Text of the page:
Making Friends as a Student during a Pandemic

As we near the two-year mark of the start to the COVID-19 pandemic, it is due time we reflect on some of the new things it has brought to us. For one, the concept of being together has shifted severely in the past two years. Remember March 2020? Socially distancing together to end the pandemic? Clapping every night at 8pm for the medical and first line helpers? Tagging yourself on Instagram that you are #StayingHome? Well, a lot has changed since then, and certainly not to say for better or for worse. It has simply changed the way we socialize. In this blog post we explore how students in this pandemic world have been making friends, especially away from home.

Disclaimer: This is only a snapshot of how some students have experienced the pandemic. It is also certainly not to say that socially distancing has not been life saving for many. It is simply to illustrate how even while we embrace the necessity of the intricacies of a socially distant lifestyle, it impacts students.

I am an extrovert. Like an extra-extrovert. Sometimes I get all my energy from being around people, which is why lockdowns, curfews, “a maximum of 2 guests”, online education, travel restrictions have sent me on a spiral trying to find new ways to find any kind of balance in my life. And I even consider myself lucky because I spent two whole years (before the pandemic began) being able to meet my classmates, study in an environment and in project groups where I am able to use all my senses to grasp my environment, my study and the people. It’s not to say that there were no challenges, but at least we were able to see each other everyday, bounce ideas off each other, and ask those “dumb questions”. 

But what happens when you travel halfway around the world away from your home, excited to start your journey as a student in a new city, country, or continent? We asked our SCDAI Community (join the Community here) to tell us a bit more about what their experiences as students during a pandemic have been so far. 

Everyone seems to agree that it is almost entirely dependent on self-initiative. You need to be proactive in the group chats, propose ways to hang out, and with time you begin forming a group. An upside that became very evident to one of the respondents was that the friendships, while less in quantity, became much more accelerated due to the intensity of meeting the same contacts for safety reasons, thus forming very deep bonds. 

And here we are left to further ask, what if you don’t click with the people you end up seeing more regularly? Another Community member mentions precisely this - you end up wondering about all the interesting people you could have met and fear that you never will. A sense of having your student years “robbed” from you in a way creeps up. A sadness of missing out on a time in your life that is so very hyped up. Many Community members shared that they are yet to meet their classmates in person, or they haven’t had a single in-person lecture (apart from in person project/seminars), they haven’t had an opportunity to meet the many cultures and people they were eager to. And the list goes on.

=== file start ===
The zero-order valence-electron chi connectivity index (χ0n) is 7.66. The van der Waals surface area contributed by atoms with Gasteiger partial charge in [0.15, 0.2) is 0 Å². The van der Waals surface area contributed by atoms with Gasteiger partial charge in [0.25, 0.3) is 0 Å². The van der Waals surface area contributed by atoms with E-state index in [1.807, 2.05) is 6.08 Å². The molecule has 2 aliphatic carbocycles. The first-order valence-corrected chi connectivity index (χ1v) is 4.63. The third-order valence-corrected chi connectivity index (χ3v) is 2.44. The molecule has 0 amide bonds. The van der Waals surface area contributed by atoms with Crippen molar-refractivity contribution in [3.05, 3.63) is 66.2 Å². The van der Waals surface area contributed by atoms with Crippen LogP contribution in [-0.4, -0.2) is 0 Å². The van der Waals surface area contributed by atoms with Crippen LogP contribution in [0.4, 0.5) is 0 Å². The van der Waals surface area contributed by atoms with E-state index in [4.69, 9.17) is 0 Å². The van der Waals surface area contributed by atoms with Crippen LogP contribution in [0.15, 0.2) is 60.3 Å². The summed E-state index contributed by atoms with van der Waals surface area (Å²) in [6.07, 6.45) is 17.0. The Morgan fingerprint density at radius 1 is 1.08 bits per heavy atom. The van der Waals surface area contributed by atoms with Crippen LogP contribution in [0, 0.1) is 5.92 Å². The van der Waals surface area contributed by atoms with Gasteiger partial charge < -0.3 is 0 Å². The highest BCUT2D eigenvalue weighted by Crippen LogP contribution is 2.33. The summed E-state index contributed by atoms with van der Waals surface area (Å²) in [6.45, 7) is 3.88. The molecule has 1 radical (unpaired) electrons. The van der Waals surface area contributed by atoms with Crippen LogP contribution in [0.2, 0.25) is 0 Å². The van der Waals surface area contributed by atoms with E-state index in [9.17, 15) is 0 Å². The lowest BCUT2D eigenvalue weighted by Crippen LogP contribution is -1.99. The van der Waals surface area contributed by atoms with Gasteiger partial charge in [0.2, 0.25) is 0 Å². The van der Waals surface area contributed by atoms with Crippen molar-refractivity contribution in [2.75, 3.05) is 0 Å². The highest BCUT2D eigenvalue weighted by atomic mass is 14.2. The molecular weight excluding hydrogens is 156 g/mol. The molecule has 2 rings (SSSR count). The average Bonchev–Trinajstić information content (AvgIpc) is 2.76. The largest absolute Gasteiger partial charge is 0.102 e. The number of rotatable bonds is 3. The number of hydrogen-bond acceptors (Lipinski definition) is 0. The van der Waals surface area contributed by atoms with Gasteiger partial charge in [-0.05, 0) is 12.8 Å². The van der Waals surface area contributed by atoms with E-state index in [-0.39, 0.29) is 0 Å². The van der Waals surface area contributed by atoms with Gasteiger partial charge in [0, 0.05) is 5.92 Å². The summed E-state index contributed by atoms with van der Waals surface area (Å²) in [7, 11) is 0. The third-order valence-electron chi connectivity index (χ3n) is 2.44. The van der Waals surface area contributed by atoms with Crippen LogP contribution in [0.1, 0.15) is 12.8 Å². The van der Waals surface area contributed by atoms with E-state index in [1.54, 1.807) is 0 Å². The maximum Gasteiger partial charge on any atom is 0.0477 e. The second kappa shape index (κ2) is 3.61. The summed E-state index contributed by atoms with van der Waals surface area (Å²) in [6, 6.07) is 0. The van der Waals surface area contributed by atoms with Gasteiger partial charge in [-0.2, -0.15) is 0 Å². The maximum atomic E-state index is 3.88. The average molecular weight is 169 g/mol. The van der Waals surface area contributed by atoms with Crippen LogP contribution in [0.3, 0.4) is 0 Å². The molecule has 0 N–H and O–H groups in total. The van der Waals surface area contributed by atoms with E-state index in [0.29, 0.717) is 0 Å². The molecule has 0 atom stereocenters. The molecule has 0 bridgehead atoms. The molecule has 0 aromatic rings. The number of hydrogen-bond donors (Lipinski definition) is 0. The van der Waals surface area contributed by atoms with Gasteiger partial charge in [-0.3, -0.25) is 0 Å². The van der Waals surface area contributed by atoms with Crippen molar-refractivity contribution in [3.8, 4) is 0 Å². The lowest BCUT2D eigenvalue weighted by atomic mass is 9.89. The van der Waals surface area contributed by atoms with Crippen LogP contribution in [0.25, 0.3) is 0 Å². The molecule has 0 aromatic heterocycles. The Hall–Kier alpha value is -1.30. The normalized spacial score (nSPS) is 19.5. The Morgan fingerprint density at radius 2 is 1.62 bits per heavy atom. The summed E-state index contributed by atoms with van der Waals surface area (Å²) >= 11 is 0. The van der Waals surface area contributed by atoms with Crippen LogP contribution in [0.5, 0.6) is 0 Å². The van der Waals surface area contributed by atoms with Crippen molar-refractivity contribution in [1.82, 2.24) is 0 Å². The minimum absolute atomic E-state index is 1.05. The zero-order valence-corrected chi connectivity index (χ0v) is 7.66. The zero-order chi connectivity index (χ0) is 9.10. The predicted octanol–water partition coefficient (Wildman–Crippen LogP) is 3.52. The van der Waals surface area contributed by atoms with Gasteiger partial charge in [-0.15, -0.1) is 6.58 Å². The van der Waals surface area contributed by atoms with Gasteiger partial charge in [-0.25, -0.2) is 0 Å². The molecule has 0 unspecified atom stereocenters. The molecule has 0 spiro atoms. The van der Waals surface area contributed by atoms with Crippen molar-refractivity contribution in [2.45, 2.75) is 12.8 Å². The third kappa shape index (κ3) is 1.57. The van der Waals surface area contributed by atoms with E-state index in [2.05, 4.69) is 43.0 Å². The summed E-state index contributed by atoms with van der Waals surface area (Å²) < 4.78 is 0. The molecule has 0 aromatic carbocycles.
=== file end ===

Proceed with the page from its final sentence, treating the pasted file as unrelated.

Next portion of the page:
"Over time you begin losing the confidence and courage in approaching and meeting people in social situations as you normally would without the restrictions. Approaching people becomes scarier and you lose courage.”

A recurring barrier to most however, is the matter of ethics and what’s right. Many shared with us that at some point their classmates and acquaintances began organizing parties and get-togethers. And as appealing as this might sound, it in fact poses further frustrations. For many, this meant that while now there were gatherings happening, those were usually against the established restrictions, and most importantly can potentially endanger the lives of many. So a lot of students held back, stayed home and wondered what it could have been to meet so many new people. 

"I agree with the social rules and restrictions. So I felt like I couldn't go sometimes because I wouldn't have felt okay with myself and would have been going against what I thought was right. Especially when your friends are going and keep thinking of all the people you could have met during these events."

There is also the question of introvertedness vs. extrovertedness. While introverts were relieved of the constant pressure to socialize in big crowds, it forcibly pushes one further into their shell making future interactions worse. 

“As an introvert there is this constant switch between being relieved of social obligations and feeling frustrated for having to work with new more challenging norms to social interaction: Do I reach out? How do I reach out? What would be an appropriate suggestion? etc.”

And while extroverts learned what it’s like to be forced into a situation you don’t want to be in, with time and lack of social contact you find yourself constantly in a brain fog and low on energy. 

As we continue to feel out this new area of socializing, let’s remember to be kind to ourselves and to others. Many of us don't remember the social rules. Because the rules have also changed. So let’s embrace the awkwardness that many social interactions will bring, but also keep in mind that for some it may even be harder than it was before. Harder to find the “correct” words, facial expressions, gestures and jokes when meeting people. 

To all the students who feel like you’ve “missed out” on your student years. We hear you. And we applaud you for doing your absolute best to retain sanity in these unchartered waters. 

Wondering about the SCDAI Community? If you want to be part of a student community where we discuss, share and amplify ideas, sign up by clicking here

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